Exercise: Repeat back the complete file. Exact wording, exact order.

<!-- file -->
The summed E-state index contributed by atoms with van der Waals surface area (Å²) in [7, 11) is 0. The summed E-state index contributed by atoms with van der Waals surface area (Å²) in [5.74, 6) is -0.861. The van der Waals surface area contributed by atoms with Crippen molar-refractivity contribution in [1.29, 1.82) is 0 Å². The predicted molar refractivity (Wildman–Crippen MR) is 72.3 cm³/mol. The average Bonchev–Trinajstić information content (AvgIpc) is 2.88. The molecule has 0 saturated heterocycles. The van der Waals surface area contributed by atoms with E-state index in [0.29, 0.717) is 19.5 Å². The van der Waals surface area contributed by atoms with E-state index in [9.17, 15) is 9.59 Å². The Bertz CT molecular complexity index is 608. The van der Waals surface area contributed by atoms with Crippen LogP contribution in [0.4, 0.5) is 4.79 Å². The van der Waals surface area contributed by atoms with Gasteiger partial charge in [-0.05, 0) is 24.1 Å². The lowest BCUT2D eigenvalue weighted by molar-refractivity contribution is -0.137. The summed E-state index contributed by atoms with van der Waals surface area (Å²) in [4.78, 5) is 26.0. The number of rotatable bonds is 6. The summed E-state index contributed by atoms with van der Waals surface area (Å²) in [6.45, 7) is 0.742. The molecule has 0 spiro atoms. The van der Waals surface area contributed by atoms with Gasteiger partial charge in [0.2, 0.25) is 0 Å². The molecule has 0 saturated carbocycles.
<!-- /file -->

The summed E-state index contributed by atoms with van der Waals surface area (Å²) in [7, 11) is 0. The summed E-state index contributed by atoms with van der Waals surface area (Å²) in [5.74, 6) is -0.861. The van der Waals surface area contributed by atoms with Crippen molar-refractivity contribution in [1.29, 1.82) is 0 Å². The predicted molar refractivity (Wildman–Crippen MR) is 72.3 cm³/mol. The average Bonchev–Trinajstić information content (AvgIpc) is 2.88. The molecule has 0 saturated heterocycles. The van der Waals surface area contributed by atoms with E-state index in [0.29, 0.717) is 19.5 Å². The van der Waals surface area contributed by atoms with E-state index in [9.17, 15) is 9.59 Å². The Bertz CT molecular complexity index is 608. The van der Waals surface area contributed by atoms with Crippen LogP contribution in [0.4, 0.5) is 4.79 Å². The van der Waals surface area contributed by atoms with Gasteiger partial charge in [-0.05, 0) is 24.1 Å². The lowest BCUT2D eigenvalue weighted by molar-refractivity contribution is -0.137. The summed E-state index contributed by atoms with van der Waals surface area (Å²) in [4.78, 5) is 26.0. The number of rotatable bonds is 6. The summed E-state index contributed by atoms with van der Waals surface area (Å²) in [6.45, 7) is 0.742. The molecule has 0 spiro atoms. The van der Waals surface area contributed by atoms with Gasteiger partial charge in [0.2, 0.25) is 0 Å². The molecule has 0 saturated carbocycles.